TITLE: PRESS CONFERENCE WITH THE US AMBASSADOR ALEXANDER VERSHBOW [KOMSOMOLSKAYA PRAVDA DAILY OFFICE, 13:07, JANUARY 17, 2003]
SOURCE: FEDERAL NEWS SERVICE (http://www.fednews.ru/)
Moderator: Good day, dear colleagues. The Komsomolskaya Pravda publishing house is happy to welcome the ambassador extraordinary and plenipotentiary of the United States of America to the Russian Federation, Mr. Vershbow. As you probably know from the press release, the topic of our press conference is Russian-US Relations and Joint Efforts against International Terrorism.
Mr. Ambassador, please.
Vershbow: Thank you very much. I will speak in English with interpreters. Let me offer a few introductory remarks. First I would like to thank our hosts, Komsomolskaya Pravda. They have a tradition of sometimes irreverent reporting. But I hope I won't be at the receiving end of this irreverence too often. But it is seriously speaking a pleasure to be here today and I look forward to your questions.
First let me say a few words about the state of Russian-American relations. I have sometimes been described as a hawk. But the fact of the matter is that I am optimistic about the state of US-Russian relations. The transformation of the relationship over the past year and a half has been remarkable. Both President Bush and President Putin have been able to escape the ideological constraints of the Cold War and I think that Russia's security interests and those of America increasingly coincide.
We really have much more to gain by working together than by competing with one another, and I think that has been the basis for the extraordinary cooperation that we have established on terrorism. And the recent agreement in the UN Security Council on resolution 1441 and the closer links between Russia and NATO to other examples of our ability to work together.
We still have our differences. For example, over Russia's nuclear cooperation with Iran. We have tactical differences over how to deal with North Korea. But I think that Russia's proximity to the world's most unstable regions and to the sources of terrorism and the sources of proliferation of weapons of mass destruction give Russia the potential to be an ever more important partner for the United States than some of our traditional allies. But we still have a ways to go before we can fully realize this potential.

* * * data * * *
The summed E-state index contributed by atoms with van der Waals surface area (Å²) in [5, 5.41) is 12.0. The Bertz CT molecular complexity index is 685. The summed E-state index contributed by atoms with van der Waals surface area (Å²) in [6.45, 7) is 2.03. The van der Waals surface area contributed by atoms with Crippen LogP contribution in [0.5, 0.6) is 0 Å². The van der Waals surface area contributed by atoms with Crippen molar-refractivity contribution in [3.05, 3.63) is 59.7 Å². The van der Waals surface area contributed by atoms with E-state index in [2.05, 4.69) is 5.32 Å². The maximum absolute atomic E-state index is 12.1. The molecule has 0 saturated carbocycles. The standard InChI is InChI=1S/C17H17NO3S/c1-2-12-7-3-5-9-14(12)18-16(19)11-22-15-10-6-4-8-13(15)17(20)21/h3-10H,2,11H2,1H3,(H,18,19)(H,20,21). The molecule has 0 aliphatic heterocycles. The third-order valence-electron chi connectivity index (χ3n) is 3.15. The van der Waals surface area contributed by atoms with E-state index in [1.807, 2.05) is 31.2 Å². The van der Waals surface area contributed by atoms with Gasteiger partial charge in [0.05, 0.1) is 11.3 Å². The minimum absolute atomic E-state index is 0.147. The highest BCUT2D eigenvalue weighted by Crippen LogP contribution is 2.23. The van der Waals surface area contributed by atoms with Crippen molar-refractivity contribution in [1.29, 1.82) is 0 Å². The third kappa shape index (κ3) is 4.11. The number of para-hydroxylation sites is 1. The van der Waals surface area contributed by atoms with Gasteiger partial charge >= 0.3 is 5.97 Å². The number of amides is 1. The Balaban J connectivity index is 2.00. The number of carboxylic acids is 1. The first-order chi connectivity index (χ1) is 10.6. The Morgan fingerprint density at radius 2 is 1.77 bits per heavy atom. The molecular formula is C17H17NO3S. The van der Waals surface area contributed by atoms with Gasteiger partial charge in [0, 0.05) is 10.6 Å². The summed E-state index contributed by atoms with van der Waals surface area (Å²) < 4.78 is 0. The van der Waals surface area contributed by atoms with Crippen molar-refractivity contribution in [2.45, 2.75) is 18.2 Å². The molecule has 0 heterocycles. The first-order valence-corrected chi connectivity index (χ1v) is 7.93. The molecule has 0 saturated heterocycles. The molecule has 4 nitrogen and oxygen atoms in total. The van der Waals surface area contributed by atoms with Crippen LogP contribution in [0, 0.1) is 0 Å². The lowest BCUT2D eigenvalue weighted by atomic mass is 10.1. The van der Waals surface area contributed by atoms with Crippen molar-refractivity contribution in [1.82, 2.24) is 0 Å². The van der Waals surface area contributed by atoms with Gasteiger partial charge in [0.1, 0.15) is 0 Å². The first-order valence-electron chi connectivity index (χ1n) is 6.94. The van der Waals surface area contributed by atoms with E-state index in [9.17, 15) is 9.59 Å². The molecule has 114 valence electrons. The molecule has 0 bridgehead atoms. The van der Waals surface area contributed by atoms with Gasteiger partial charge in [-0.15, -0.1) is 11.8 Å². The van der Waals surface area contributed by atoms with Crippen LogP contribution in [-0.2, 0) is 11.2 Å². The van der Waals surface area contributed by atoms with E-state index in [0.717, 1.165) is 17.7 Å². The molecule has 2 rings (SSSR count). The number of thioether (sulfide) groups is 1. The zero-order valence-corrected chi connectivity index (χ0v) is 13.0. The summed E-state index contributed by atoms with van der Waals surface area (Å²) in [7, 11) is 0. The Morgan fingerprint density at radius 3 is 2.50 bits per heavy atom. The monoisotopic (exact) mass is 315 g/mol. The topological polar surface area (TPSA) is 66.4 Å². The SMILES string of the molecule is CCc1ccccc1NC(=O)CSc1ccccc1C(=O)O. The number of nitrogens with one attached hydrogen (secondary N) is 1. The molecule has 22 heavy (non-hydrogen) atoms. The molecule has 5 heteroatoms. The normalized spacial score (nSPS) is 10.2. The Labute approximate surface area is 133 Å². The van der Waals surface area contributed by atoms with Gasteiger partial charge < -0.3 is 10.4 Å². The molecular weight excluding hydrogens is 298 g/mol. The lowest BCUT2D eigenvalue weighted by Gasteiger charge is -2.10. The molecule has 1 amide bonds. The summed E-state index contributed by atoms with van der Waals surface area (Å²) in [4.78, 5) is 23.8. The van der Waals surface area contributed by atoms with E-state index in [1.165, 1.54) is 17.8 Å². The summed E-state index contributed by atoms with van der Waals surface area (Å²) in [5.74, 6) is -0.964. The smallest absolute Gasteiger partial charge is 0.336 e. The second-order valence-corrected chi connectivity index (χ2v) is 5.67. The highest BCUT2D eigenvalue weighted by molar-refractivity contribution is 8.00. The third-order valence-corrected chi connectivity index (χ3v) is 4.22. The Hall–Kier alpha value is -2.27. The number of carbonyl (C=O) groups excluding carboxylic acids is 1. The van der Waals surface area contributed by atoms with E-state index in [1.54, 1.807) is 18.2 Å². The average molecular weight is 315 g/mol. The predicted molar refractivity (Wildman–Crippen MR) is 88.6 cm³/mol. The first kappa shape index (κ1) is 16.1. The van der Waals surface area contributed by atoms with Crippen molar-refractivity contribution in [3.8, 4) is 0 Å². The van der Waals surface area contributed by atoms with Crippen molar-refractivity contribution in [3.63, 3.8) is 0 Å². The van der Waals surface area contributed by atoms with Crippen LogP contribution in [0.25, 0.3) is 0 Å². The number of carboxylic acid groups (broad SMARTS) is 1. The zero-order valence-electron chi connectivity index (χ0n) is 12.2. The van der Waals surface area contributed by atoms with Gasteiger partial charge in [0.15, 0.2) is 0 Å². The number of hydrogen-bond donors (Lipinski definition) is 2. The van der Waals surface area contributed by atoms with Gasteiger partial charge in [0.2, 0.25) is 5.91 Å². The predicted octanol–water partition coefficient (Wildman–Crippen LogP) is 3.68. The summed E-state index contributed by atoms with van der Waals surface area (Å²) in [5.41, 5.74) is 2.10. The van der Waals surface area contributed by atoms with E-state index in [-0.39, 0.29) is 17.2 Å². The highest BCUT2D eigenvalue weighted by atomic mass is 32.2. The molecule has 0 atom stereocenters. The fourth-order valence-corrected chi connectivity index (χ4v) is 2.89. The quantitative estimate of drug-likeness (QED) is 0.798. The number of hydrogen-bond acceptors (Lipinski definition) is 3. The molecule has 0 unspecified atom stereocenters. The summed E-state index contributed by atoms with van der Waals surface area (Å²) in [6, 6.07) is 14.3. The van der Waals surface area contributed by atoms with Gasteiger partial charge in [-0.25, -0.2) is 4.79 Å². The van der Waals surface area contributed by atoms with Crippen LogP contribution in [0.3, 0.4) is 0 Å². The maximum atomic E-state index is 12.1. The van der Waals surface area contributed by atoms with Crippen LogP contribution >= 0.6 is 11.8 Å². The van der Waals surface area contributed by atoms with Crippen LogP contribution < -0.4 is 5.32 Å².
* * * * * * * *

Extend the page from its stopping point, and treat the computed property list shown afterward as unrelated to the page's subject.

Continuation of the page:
On Iraq, we have to keep the debate focused on what we call the bottom line, the need to achieve Iraqi disarmament of weapons of mass destruction. War is not inevitable. There is still a chance for a peaceful resolution, but the burden of proof is on Saddam to prove to the international community that he has disarmed and that he is complying with UN resolutions. He hasn't done that yet. There are some other issues that are complicating our relations in recent times. We are worried about some recent steps taken by the Russian side that could weaken our cooperation. I have in mind the termination of the mandate for the OSCE mission in Chechnya and also the denial of visas to some Americans working in important non-governmental organizations. We hope that these steps are just exceptions to the positive trends in our relations and do not reflect any weakening of Russia's commitment to expanding people to people links between our two countries, which remains very important.
So, with that I am ready for your questions.
Moderator: Thank you, Mr. Ambassador. Now Interfax, you have the floor.
Q: Terekhov, Interfax. Mr. Ambassador, I have two questions. The first is what is the attitude in Washington to the proposal by Beijing to hold a US-North Korean meeting in Chinese territory? And the second question is whether you expect to visit ... (inaudible)... the trip by Deputy Minister of Foreign Affairs ... (inaudible)... the DPRK?
Vershbow: I am not yet familiar with the details of the Chinese proposals so I think it would be premature for me to comment. But I would say that as a general principle that we need the strongest possible united front among all the concerned powers but particularly the United States, Russia, China, Japan and South Korea, if we are going to resolve the very serious dispute with North Korea. Any solution has to be based on clear renunciation by the North Koreans of their nuclear weapons program and return to compliance with their international obligations. We are hopeful that the mission of Deputy Minister Losyukov will help in convincing the North Korean regime to step back from the brink. I understand that he's only been to Beijing so far he has yet to engage with the North Koreans.
Moderator: Let us consider that the topic of North Korea is now over and I will ask a non-diplomatic question. The Americans have unilaterally withdrawn from the ABM Treaty of 1972. Why can't North Korea withdraw from the treaty on non-proliferation of nuclear weapons. Quod licet Jovi, non licet bovi? Or is it double standards?